This is the second of a three part series on how to cultivate a “play practice” in order to develop your play skills. The first entry was about how to gamify everything.
By the time we hit adulthood, “pretending” might seem like a lost art. We no longer imagine the couch to be a storm-weary pirate ship, confide in imaginary playmates, or create made-up scenarios to act out with our best friend.
While we might not be interested in these particular activities anymore (though some of us might be!), there are still distinct advantages to tapping into your natural ability to pretend. Consider these three ways to re-engage your dormant imagination muscles and how they might change your life for the better:
- Tell stories: Stories are how we make meaning out of our lives. Children are great at making up stories, and they can invent some pretty excellent plot twists. What a fantastic skill! You may not be interested in writing a prize-winning novel, but have you considered trying to write a short story? Or, if you’re not the writing type, try oral storytelling as a game. Get some friends together and ask everyone to bring a few random objects. Take turns telling stories inspired by the props. Encourage each other’s creativity by doling out awards such as “Best Character Development” or “Most Surprising Ending.”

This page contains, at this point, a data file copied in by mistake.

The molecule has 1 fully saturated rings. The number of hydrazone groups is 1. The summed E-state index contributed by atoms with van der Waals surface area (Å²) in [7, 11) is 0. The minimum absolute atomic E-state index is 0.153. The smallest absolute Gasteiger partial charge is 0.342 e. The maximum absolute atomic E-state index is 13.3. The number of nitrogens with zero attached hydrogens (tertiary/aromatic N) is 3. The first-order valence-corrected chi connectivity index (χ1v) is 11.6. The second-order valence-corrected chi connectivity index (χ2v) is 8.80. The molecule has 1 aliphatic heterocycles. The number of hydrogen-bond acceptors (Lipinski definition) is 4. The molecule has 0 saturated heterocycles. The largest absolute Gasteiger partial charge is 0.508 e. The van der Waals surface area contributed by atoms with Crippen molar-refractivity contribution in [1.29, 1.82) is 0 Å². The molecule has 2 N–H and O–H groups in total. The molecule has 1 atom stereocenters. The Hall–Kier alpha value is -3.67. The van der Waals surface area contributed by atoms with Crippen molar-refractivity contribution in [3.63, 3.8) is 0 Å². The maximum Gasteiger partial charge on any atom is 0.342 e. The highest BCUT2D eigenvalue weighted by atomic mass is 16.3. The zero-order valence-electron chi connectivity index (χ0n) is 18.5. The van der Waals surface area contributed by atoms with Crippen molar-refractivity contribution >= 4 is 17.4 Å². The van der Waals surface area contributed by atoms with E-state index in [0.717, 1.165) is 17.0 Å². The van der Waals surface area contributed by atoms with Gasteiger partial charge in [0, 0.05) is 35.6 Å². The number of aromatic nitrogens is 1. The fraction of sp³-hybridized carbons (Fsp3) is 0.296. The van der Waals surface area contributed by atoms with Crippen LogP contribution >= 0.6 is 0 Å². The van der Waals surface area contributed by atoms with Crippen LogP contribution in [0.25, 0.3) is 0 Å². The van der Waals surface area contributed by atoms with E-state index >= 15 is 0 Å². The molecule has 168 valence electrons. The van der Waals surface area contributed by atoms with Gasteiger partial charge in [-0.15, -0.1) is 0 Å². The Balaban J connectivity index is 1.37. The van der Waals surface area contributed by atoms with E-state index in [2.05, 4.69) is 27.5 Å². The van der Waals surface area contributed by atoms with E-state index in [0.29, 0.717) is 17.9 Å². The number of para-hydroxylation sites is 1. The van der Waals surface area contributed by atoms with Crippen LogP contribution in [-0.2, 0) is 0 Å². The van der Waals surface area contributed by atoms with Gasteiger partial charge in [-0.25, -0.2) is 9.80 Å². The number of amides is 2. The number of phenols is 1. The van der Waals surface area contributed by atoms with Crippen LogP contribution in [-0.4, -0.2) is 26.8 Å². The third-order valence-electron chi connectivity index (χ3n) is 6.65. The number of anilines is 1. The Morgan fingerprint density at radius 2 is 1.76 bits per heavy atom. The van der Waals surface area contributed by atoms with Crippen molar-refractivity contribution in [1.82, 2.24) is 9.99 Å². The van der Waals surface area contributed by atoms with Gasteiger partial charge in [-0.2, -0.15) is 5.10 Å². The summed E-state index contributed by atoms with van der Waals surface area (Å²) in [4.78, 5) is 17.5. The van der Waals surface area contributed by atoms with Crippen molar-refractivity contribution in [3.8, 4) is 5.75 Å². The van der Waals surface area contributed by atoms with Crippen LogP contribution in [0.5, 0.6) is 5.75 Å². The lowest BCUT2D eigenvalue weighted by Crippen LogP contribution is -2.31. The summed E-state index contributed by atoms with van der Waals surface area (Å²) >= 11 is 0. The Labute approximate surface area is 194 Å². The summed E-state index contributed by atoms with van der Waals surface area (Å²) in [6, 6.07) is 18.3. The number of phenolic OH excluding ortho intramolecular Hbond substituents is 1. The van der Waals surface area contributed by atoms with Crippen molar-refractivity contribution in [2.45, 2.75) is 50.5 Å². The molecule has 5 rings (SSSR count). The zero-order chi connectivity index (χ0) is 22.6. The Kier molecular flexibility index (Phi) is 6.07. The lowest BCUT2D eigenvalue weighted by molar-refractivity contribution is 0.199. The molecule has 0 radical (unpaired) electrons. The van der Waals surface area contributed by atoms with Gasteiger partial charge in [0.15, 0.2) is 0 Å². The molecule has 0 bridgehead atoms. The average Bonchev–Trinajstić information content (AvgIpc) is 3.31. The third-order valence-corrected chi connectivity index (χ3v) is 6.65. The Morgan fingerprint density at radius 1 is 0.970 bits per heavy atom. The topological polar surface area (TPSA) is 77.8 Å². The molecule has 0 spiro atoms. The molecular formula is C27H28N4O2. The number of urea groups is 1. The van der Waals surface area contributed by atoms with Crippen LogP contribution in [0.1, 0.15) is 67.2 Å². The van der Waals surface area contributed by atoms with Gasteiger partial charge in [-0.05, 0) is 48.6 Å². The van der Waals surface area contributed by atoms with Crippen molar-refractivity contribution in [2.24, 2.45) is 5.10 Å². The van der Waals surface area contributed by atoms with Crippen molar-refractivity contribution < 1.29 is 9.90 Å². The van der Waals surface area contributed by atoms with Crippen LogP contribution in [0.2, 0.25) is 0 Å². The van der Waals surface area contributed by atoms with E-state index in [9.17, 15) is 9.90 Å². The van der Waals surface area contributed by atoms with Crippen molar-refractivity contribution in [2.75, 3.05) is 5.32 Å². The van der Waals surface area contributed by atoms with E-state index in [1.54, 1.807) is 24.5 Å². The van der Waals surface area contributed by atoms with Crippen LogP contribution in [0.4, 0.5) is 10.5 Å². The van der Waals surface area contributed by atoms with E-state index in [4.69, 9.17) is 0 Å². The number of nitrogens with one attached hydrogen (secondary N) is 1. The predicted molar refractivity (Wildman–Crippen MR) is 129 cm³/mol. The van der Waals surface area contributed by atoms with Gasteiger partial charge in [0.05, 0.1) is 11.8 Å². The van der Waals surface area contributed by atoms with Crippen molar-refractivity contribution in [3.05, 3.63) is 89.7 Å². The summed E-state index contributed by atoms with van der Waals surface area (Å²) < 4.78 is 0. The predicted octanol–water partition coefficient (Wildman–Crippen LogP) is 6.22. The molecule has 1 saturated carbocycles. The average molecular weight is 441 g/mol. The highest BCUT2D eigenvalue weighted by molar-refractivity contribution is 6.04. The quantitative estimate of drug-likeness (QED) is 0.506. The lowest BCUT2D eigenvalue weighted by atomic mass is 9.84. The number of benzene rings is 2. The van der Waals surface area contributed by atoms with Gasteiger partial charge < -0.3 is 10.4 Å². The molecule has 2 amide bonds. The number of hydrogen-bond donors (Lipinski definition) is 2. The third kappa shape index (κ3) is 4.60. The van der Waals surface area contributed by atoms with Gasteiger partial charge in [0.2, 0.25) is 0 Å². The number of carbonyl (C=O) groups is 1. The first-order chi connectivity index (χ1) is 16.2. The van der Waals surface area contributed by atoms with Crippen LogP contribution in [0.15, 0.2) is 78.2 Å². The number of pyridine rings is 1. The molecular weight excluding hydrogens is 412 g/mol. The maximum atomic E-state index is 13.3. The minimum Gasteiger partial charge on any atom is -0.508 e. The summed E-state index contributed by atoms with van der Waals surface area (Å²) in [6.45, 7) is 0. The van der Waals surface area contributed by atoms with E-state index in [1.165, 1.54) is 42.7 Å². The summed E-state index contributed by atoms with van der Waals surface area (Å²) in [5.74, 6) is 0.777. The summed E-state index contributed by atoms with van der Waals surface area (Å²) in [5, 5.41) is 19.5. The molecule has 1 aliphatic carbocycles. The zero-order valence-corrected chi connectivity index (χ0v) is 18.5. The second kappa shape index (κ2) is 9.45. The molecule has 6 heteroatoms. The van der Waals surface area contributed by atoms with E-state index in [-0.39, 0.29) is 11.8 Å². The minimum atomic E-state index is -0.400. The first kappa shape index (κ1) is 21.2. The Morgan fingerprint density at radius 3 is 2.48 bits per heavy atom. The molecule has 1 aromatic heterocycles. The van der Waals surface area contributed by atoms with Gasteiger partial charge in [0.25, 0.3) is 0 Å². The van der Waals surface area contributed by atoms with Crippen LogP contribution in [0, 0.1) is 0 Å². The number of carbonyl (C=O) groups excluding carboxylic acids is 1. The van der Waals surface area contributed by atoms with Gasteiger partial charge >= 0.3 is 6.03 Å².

- Find new uses for old things: Kids can imagine a cardboard box is a fantastic mansion (or the beginnings of an arcade), they can turn an old blanket into a superhero cape, and they can easily make robot headgear out of a colander. What can you find a new purpose for? It may not necessarily be an object; it could be a tool, a process, or a way of thinking that can simply be applied in a new context. You’ll find that this kind of lateral thinking sparks your best ideas. Maybe you’ll invent something incredibly useful, solve a pressing problem, or even be inspired to launch a new business.
- Fake it till you make it: When we’re young, we sometimes pretend to be veterinarians, police officers and chefs. Is it just me, or are we all still kind of pretending, even in our grown-up jobs? The next time you’re given the opportunity to take on a task or challenge that you feel you’re not quite up to, remember how easily you were able to slip into a new role as a child. What’s the difference between then and now? Maybe just confidence, or perhaps the easy fearlessness of childhood. Remember that the best way to grow is to say yes to opportunities that are just beyond our abilities. And how do we succeed in those situations? We fake it! We act as if we can do the job, until, magically, we actually can.
How do you like to play pretend?
Watch out for Part 3 of the play practice series: Developing Playful Seriousness.